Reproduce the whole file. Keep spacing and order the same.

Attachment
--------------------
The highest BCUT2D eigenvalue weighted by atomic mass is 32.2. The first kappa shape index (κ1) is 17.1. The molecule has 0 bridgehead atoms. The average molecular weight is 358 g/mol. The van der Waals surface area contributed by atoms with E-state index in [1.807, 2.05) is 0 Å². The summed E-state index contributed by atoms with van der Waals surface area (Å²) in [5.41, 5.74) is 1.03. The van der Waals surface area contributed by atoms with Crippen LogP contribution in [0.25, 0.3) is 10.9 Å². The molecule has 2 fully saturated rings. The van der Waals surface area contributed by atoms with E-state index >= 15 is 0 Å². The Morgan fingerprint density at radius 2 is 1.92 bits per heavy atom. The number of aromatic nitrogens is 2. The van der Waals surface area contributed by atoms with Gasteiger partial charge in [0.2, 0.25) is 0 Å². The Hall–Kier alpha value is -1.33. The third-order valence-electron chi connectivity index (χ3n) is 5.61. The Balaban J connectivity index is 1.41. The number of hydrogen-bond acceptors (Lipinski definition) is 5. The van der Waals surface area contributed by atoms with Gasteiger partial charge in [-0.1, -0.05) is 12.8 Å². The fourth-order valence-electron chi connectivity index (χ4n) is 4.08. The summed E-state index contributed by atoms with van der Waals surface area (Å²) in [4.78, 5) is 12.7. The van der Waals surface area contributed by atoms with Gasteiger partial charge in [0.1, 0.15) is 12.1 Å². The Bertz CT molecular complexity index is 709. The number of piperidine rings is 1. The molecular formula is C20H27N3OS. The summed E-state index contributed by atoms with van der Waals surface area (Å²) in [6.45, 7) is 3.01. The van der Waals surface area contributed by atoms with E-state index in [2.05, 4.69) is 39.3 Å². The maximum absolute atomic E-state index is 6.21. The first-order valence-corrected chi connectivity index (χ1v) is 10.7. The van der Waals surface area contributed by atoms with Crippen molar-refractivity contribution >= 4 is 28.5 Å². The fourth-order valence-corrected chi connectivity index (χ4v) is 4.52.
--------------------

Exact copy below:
The highest BCUT2D eigenvalue weighted by atomic mass is 32.2. The first kappa shape index (κ1) is 17.1. The molecule has 0 bridgehead atoms. The average molecular weight is 358 g/mol. The van der Waals surface area contributed by atoms with E-state index in [1.807, 2.05) is 0 Å². The summed E-state index contributed by atoms with van der Waals surface area (Å²) in [5.41, 5.74) is 1.03. The van der Waals surface area contributed by atoms with Crippen LogP contribution in [0.25, 0.3) is 10.9 Å². The molecule has 2 fully saturated rings. The van der Waals surface area contributed by atoms with E-state index >= 15 is 0 Å². The Morgan fingerprint density at radius 2 is 1.92 bits per heavy atom. The number of aromatic nitrogens is 2. The van der Waals surface area contributed by atoms with Gasteiger partial charge in [0.2, 0.25) is 0 Å². The Hall–Kier alpha value is -1.33. The third-order valence-electron chi connectivity index (χ3n) is 5.61. The Balaban J connectivity index is 1.41. The number of hydrogen-bond acceptors (Lipinski definition) is 5. The van der Waals surface area contributed by atoms with Gasteiger partial charge in [-0.1, -0.05) is 12.8 Å². The fourth-order valence-electron chi connectivity index (χ4n) is 4.08. The summed E-state index contributed by atoms with van der Waals surface area (Å²) in [4.78, 5) is 12.7. The van der Waals surface area contributed by atoms with Gasteiger partial charge in [0.1, 0.15) is 12.1 Å². The Bertz CT molecular complexity index is 709. The number of piperidine rings is 1. The molecular formula is C20H27N3OS. The summed E-state index contributed by atoms with van der Waals surface area (Å²) in [6.45, 7) is 3.01. The van der Waals surface area contributed by atoms with E-state index in [2.05, 4.69) is 39.3 Å². The maximum absolute atomic E-state index is 6.21. The first-order valence-corrected chi connectivity index (χ1v) is 10.7. The van der Waals surface area contributed by atoms with Crippen molar-refractivity contribution >= 4 is 28.5 Å². The fourth-order valence-corrected chi connectivity index (χ4v) is 4.52.